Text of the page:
Offline Richard Crowley

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Re: OT: Backing up video files long term
« Reply #107 on: July 07, 2014, 10:55:16 pm »
If you use pro photographers you might use around 5 photos from a shoot, but the photographer would have taken possibly 1000 photos and then developed the negatives only. That got rather expensive on 70mm film.

The difference between a professional photographer and an amateur is that the amateur shows you ALL their photos.
 

Offline SeanB

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Re: OT: Backing up video files long term
« Reply #108 on: July 07, 2014, 11:04:43 pm »
The Pro only shows you negatives, then you select those that have promise and make a positive transparency of them. Then the final ones are blown up and edited to remove the inevitable marks.
 

Offline Shock

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Re: OT: Backing up video files long term
« Reply #109 on: July 07, 2014, 11:18:52 pm »
I've now got two new 2TB drives, one WD, one Seagate and currently archiving all my raw video onto those. Doing about 65-70MB/sec still takes 7-8 hours per drive.
Will then store in separate locations at lab and home.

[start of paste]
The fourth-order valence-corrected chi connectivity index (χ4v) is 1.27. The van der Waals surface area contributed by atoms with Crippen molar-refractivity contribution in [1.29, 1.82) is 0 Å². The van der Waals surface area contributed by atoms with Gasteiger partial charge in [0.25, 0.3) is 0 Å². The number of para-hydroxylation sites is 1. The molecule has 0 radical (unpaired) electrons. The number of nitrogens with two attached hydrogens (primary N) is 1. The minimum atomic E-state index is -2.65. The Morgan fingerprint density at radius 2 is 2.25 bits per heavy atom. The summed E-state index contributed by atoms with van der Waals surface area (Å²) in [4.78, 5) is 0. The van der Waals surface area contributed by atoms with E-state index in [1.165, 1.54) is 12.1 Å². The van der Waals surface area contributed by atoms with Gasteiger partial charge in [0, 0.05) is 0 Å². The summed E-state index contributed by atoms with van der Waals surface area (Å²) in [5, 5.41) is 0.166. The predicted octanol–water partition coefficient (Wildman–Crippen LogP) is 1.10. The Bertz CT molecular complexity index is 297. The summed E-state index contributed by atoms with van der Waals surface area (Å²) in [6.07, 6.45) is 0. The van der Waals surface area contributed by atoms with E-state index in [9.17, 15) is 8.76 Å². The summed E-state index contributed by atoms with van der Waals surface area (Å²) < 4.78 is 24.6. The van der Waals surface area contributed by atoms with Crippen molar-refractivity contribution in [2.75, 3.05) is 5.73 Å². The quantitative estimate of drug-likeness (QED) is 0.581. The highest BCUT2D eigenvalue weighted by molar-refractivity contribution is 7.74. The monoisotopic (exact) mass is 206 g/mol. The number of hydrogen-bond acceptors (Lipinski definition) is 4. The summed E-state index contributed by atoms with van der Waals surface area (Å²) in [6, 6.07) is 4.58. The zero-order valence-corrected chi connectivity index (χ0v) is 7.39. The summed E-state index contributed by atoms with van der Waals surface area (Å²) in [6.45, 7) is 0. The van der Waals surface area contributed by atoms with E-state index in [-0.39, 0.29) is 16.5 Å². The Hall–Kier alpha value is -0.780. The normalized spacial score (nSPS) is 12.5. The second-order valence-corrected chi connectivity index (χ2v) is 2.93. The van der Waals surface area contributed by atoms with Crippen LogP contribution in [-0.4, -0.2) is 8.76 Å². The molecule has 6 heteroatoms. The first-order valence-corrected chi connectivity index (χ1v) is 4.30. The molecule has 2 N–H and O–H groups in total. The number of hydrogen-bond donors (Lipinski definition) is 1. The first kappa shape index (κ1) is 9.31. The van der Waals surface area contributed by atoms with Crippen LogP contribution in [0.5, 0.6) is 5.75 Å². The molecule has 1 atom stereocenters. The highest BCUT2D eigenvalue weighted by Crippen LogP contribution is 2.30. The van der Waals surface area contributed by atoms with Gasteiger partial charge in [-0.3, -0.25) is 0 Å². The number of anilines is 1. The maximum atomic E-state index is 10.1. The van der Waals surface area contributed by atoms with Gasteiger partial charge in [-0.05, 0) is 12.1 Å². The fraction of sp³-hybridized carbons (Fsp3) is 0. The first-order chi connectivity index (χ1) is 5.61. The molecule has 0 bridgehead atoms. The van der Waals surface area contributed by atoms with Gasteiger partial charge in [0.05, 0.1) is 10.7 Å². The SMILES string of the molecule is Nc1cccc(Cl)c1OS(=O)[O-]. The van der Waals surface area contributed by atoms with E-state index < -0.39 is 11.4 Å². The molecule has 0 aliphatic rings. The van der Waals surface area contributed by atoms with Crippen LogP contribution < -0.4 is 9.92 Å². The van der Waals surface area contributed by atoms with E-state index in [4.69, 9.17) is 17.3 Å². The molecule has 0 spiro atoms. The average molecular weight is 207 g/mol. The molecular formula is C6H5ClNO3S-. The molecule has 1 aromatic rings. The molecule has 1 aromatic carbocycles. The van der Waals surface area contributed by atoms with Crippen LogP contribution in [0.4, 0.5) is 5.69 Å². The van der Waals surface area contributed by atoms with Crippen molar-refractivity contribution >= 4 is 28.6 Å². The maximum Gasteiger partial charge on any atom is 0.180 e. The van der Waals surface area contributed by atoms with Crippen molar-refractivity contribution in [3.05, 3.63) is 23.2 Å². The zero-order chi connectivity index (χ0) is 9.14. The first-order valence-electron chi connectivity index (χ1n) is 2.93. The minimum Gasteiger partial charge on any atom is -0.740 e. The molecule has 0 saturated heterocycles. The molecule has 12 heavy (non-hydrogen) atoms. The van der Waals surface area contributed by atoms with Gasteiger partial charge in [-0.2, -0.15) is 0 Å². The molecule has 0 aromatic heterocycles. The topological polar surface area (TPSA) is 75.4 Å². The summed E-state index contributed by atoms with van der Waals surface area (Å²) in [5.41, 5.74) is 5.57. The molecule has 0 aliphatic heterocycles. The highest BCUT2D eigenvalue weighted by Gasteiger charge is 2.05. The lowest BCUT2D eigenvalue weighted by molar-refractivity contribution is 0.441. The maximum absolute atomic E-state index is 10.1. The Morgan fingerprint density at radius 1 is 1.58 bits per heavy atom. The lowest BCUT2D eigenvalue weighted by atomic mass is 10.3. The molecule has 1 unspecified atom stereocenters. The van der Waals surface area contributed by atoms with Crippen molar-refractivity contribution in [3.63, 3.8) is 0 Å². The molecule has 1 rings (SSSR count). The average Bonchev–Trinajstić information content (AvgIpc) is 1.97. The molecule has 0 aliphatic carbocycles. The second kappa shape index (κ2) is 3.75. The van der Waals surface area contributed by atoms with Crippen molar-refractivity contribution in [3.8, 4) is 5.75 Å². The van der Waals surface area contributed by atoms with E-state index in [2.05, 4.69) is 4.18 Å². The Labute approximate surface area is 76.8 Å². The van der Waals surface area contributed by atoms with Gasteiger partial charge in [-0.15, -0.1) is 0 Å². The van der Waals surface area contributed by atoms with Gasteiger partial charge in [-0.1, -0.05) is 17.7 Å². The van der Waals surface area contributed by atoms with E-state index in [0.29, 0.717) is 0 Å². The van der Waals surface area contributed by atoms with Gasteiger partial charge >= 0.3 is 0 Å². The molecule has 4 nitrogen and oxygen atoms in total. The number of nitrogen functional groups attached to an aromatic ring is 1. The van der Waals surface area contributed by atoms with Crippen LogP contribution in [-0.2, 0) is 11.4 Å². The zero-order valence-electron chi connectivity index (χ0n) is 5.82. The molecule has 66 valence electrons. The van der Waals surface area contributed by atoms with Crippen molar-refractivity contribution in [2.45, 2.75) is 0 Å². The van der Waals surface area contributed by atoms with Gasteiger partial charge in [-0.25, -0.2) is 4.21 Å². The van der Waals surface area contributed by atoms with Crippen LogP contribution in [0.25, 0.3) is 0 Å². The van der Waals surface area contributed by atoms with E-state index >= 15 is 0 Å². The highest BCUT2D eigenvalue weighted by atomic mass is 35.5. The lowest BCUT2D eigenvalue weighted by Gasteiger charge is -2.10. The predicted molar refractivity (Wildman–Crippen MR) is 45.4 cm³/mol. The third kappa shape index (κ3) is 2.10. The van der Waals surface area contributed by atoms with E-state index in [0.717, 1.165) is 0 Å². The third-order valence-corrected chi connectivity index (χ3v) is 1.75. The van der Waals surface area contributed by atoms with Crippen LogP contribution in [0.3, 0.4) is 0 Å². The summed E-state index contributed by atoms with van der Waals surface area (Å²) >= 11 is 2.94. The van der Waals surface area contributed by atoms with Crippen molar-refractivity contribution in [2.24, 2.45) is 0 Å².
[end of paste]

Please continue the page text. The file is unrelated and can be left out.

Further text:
I've also got a new Bluray burner coming and will also burn one copy onto those just to be sure. They will be handy for regular access if I need it. Will try and get some quality TDK or some other brand discs, but they don't seem to be cheap.

Dave don't bother with Blu-ray.  It's as useful as tape drives which are totally a waste of time and expense.  Instead buy a 3rd disk in a usb or eSata caddy if you have to.

If you refer to my last post you also need to perform a proper verifies. Because backing up data is fine but you need to confirm it can be read byte exact to the original.  This needs to be repeatable over the life of the drive.

By using eSata you get the fastest backup and verify (read) speed you can.
Once you have sha256 hashes of the original data you no longer need to read it again.  You just read the backups.

You can use a utility like the PowerShell File Checksum Integrity Verifier (PsFCIV).
So no need for a backup program, all they do is add unnecessary complication and things to go wrong (unless you're backing up online databases).
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Offline EEVblog

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Re: OT: Backing up video files long term
« Reply #110 on: July 07, 2014, 11:22:59 pm »
Cameras record in full HD at about 17-28 mbps (varies from camera to camera, mine's best preset is 28mbps for 1080p 60fps).

I record at 17Mbps as a compromise. Used to be 12Mbps.
 

Offline EEVblog

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Re: OT: Backing up video files long term
« Reply #111 on: July 07, 2014, 11:25:47 pm »
A 1 hour Youtube video can easily have up to 3-5 hours of content, takes, separate audio recording etc so it adds up.